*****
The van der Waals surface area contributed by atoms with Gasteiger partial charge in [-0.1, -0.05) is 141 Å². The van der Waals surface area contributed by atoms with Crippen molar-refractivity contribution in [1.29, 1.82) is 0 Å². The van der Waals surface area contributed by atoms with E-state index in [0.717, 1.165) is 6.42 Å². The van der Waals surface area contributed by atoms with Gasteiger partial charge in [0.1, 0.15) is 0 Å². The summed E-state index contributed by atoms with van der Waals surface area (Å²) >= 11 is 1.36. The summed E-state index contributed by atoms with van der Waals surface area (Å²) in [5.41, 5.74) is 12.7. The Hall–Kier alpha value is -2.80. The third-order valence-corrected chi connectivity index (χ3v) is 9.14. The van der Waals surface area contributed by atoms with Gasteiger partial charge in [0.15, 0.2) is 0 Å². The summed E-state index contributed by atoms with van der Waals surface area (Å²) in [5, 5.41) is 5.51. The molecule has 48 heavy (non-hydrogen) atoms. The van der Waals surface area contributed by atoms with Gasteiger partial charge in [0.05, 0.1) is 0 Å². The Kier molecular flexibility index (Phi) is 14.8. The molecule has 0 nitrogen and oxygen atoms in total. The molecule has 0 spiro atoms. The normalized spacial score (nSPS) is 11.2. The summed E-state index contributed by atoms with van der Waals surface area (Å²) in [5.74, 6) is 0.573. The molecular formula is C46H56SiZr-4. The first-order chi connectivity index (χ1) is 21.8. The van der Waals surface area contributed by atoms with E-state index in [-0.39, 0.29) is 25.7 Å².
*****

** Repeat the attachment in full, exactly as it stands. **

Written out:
The van der Waals surface area contributed by atoms with Gasteiger partial charge in [-0.1, -0.05) is 141 Å². The van der Waals surface area contributed by atoms with Crippen molar-refractivity contribution in [1.29, 1.82) is 0 Å². The van der Waals surface area contributed by atoms with E-state index in [0.717, 1.165) is 6.42 Å². The van der Waals surface area contributed by atoms with Gasteiger partial charge in [0.1, 0.15) is 0 Å². The summed E-state index contributed by atoms with van der Waals surface area (Å²) >= 11 is 1.36. The summed E-state index contributed by atoms with van der Waals surface area (Å²) in [5.41, 5.74) is 12.7. The Hall–Kier alpha value is -2.80. The third-order valence-corrected chi connectivity index (χ3v) is 9.14. The van der Waals surface area contributed by atoms with Gasteiger partial charge in [0.15, 0.2) is 0 Å². The summed E-state index contributed by atoms with van der Waals surface area (Å²) in [5, 5.41) is 5.51. The molecule has 48 heavy (non-hydrogen) atoms. The van der Waals surface area contributed by atoms with Gasteiger partial charge in [0.05, 0.1) is 0 Å². The Kier molecular flexibility index (Phi) is 14.8. The molecule has 0 nitrogen and oxygen atoms in total. The molecule has 0 spiro atoms. The normalized spacial score (nSPS) is 11.2. The summed E-state index contributed by atoms with van der Waals surface area (Å²) in [5.74, 6) is 0.573. The molecular formula is C46H56SiZr-4. The first-order chi connectivity index (χ1) is 21.8. The van der Waals surface area contributed by atoms with E-state index in [-0.39, 0.29) is 25.7 Å².